Progarchives, the progressive rock ultimate discography
Lands End - Pacific Coast Highway CD (album) cover


Lands End

Psychedelic/Space Rock

From, the ultimate progressive rock music website

Bookmark and Share
Honorary Collaborator
4 stars Here is a strong first album by California-based band LANDS END. It is psychedelic prog at its best with emotionally charged lyrics, very accessible yet extremely potent music; it is somehow reminiscent of PINK FLOYD yet far more meaningful (as if the FLOYD had provided the packaging and LANDS END the substance). Many bands have dabbled in psychedelic music since the 60's but none sound as melodious and entrancing as this foursome. It takes perhaps two or three listens to get hooked but once you are, you just can't get enough.

Most tracks often start with simple atmospherics such as with the sound of waves mixed with floating guitars; they then give way to strong, energetic guitar play and shiver-inducing keyboards. The melodies are calm, refined and powerful all at once, and the percussion is tight yet never gets in the way. Many tracks are above the 10-minute mark, the only 'poppy' one being the 6-minute "Persistent Memories". Listening to LANDS END's music is perhaps the closest you'll ever get to a high without the help of old ''maryjane'. It makes its way into your brain so slowly you don't even notice. The next thing you know is you're soaring along with it, floating on the waves of Neptune. Unlike 'maryjane', however, it is very, very addictive. Cool stuff.

Report this review (#4350)
Posted Friday, May 7, 2004 | Review Permalink
3 stars LANDS END first album has stuck in my mind since the day I picked up this little gem. Although I will admit that this album suffers a bit from weak production quality and studio editing, it leaves it mark for this music lover in terms of performance. LANDS END draw on the symphonic tendencies of PENDRAGON with the lyrics of MONA FALLS and blends in the musical prowess of IQ and MARILLION. Line up includes Mark Lavallee on drums, Jeff McFarland on vocals, Fred Hunter on bass and keyboards and Francisco Neto on guitars. I guess this is what would be classified Neo-Prog by those who look for classification. The end result is a magical album full of 4 creative and original sounding epic tracks that work very well. Although later albums by LANDS END are clearly more polished I think 'PCH' was their most creative and oroginal outing.
Report this review (#4351)
Posted Saturday, October 23, 2004 | Review Permalink
Mellotron Storm
3 stars This is better than the follow-up record "Terra Serranum" in just about every way imo.The negatives are the vocals which are not the bands strong point, and as James Unger points out, the production and editing are weak too. Having said all that, there is something very compelling about this their first studio release that is hard to narrow down. It may be the fact that California is the focus of this record, along with the ocean of course. It's called "Pacific Coast Highway" and this band happens to be from California as well. There is a lot of samplings of waves on this record, as well as those PINK FLOYD-like soundscapes with spacey synths and soaring guitars. Also there is a Neo-Prog flavour that pops up once in a while.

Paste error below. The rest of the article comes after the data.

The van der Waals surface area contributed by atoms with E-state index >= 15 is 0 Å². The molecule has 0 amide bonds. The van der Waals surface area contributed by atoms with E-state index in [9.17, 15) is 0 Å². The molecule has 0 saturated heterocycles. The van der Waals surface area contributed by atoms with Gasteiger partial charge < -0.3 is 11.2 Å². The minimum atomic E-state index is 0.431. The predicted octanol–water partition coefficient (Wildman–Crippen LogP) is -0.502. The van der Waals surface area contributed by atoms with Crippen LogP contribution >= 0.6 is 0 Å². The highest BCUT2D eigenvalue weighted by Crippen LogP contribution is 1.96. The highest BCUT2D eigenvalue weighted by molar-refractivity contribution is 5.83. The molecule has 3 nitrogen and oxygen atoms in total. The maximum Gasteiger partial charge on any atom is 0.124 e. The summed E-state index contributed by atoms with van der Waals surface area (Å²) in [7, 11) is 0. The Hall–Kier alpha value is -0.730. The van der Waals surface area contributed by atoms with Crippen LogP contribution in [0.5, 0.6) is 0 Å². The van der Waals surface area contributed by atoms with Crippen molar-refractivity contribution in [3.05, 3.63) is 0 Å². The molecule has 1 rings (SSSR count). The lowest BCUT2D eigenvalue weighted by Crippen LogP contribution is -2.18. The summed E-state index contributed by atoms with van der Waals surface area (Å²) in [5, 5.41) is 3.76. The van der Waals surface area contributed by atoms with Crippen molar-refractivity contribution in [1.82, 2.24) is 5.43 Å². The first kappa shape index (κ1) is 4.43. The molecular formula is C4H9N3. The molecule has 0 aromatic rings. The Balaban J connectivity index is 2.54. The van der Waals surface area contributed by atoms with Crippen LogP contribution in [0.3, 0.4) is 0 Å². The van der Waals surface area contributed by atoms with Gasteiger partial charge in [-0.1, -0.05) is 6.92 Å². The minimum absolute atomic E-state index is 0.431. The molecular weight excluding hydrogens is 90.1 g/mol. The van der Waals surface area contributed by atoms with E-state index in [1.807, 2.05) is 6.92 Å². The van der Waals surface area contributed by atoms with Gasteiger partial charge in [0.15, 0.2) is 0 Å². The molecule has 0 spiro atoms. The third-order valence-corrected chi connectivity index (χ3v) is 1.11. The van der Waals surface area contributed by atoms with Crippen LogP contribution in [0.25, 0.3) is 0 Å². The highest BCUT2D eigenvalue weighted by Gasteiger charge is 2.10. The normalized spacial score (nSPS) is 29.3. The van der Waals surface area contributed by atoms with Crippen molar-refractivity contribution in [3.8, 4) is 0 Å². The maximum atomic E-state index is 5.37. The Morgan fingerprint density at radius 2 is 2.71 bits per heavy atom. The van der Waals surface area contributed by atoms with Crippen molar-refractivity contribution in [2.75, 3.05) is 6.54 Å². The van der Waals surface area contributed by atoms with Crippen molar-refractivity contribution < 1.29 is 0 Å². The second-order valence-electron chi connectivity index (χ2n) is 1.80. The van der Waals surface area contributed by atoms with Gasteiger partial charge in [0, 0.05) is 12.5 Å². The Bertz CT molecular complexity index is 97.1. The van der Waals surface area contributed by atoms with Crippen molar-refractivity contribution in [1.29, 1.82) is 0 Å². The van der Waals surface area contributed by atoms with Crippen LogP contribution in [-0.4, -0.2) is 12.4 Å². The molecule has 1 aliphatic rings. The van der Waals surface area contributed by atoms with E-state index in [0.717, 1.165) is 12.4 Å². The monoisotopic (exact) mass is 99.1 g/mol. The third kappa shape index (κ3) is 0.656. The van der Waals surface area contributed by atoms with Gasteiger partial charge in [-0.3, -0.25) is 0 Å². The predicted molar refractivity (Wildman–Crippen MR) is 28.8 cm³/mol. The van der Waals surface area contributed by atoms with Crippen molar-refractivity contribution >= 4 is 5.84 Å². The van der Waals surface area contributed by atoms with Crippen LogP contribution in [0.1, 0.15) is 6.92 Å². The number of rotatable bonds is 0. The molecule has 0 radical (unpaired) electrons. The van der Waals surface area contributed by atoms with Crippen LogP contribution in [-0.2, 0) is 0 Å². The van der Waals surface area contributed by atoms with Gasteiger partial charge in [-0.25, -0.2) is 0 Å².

"Conspicuously Empty" opens with the sounds of someone walking before synths and drums take over before a minute. A good beat arrives a minute later. A calm 4 minutes in as vocals then keys come in.The tempo picks up 6 1/2 minutes in. Guitars after 7 minutes. The beat is back after 9 1/2 minutes and vocals are back too. It blends into "Neptune's Last Tear-Part 1:Pacific Coast Highway" is a short piece of waves, synths and sea gulls. "Requiem Of The Sea" opens with a beat as synths wash in followed by acoustic guitar. It changes after 3 minutes as we get a calm and ocean sounds. Synths come in then vocals at 5 1/2 minutes. More ocean sounds 11 minutes in as it settles. A fuller sound with drums before 12 minutes.Vocals return and some good guitar.

"Persistant Memories" opens with not much going on until the guitar arrives at 1 1/2 minutes, vocals follow. A calm 4 minutes in then it kicks back in. "At Land's End" opens with keys and synths before drums come in and start to lead the way. It settles with guitar before 4 minutes.This contrast continues. Another calm before 9 minutes. The guitar after 10 1/2 minutes is fantastic. The guitar rips it up until around 13 1/2 minutes when synths and drums take over. Piano ends it. "The Last Word" is spacey with synths and drums. Guitar and vocals a minute later. It becomes really spacey after 4 minutes. The guitar after 7 minutes is crying out. Nice.

I hope one day to drive on the "Pacific Coast Highway" but until then this will have to do.

Report this review (#93544)
Posted Thursday, October 5, 2006 | Review Permalink
4 stars I like the ambient and very relaxing music featured on "Pacific Coast Highway". "Lands End" is made of some Californian musicians deeply influenced by the sea. I quite like the descripton made in their bio : "Aquatic" prog.

The major influence is Floyd. Once you have listened to the fantastic opening track, you should be convinced. They will even add some poppisch sounds (some sort of instrumental chorus). Vocals are very smooth (to fit the music) and the music performed is just so pleasant. Lots of synthesizers and excellent guitar solo (fully Gilmouresque). A great opener and already a highlight.

But the whole of this album is so beautiful...Of course, this is very tranquil music. Listening to this while being exhausted or nervous is a very good and drug-less therapy. Do try it. Even a short track as "Neptunes Last Tear" holds some nice elements.